The high treeless peaks of the Drakensberg (from 2,500 m upwards) have been described by the World Wildlife Fund as the Drakensberg alti-montane grasslands and woodlands ecoregion. These steep slopes are the most southerly high mountains in Africa, and being further from the equator provide cooler habitats at lower elevations than most mountain ranges on the continent. The high rainfall generates many mountain streams and rivers, including the sources of the Orange River, southern Africa’s longest, and the Tugela River. These mountains also have the world’s second-highest series of waterfalls, the Tugela Falls (Thukela Falls), which have a total drop of 947 metres. The rivers that run from the Drakensberg are an essential resource for South Africa’s economy, providing water for the industrial provinces of Mpumalanga and Gauteng, which contains the city of Johannesburg. The climate is wet and cool at the high altitudes, which experience snowfall in winter.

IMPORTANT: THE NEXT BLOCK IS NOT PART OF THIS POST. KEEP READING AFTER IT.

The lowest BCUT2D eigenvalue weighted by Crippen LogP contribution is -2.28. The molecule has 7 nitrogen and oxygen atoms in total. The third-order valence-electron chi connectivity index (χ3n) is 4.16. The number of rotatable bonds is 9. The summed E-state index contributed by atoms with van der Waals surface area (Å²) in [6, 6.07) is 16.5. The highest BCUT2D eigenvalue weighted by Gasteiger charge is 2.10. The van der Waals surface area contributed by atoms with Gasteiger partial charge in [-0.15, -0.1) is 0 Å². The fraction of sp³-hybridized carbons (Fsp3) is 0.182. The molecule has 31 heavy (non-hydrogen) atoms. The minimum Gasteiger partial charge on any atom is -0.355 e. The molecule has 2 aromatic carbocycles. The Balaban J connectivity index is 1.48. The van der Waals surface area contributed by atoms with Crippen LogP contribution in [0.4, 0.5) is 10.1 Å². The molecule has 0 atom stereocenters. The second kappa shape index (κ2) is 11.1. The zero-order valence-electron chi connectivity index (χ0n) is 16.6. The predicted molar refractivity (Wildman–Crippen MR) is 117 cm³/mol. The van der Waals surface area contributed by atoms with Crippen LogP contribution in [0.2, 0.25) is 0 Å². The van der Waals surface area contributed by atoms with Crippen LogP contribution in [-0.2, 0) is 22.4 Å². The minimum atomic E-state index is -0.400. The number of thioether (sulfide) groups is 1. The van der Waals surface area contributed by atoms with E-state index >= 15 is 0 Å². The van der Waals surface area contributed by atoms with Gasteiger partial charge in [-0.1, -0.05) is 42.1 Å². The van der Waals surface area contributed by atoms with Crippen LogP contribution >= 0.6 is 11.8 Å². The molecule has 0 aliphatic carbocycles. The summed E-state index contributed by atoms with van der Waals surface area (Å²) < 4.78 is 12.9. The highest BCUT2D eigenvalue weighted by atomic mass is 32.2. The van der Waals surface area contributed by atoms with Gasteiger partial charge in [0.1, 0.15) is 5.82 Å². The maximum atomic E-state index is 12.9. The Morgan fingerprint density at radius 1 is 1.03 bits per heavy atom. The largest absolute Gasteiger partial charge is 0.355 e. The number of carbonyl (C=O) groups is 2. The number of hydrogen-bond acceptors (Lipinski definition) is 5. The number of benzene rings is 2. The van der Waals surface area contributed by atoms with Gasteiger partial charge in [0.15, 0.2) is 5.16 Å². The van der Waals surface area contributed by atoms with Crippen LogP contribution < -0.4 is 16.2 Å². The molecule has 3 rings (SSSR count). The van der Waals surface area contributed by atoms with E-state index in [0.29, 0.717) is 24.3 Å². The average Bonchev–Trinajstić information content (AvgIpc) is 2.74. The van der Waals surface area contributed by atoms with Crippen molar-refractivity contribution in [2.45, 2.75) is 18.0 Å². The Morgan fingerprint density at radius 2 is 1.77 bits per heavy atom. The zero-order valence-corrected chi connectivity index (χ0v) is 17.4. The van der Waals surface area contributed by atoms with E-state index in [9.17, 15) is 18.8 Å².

Meanwhile the grassy lower slopes (from 1,800 to 2,500 m) of the Drakensberg in Swaziland, South Africa and Lesotho constitute the Drakensberg Montane Grassland, Woodland, and Forest.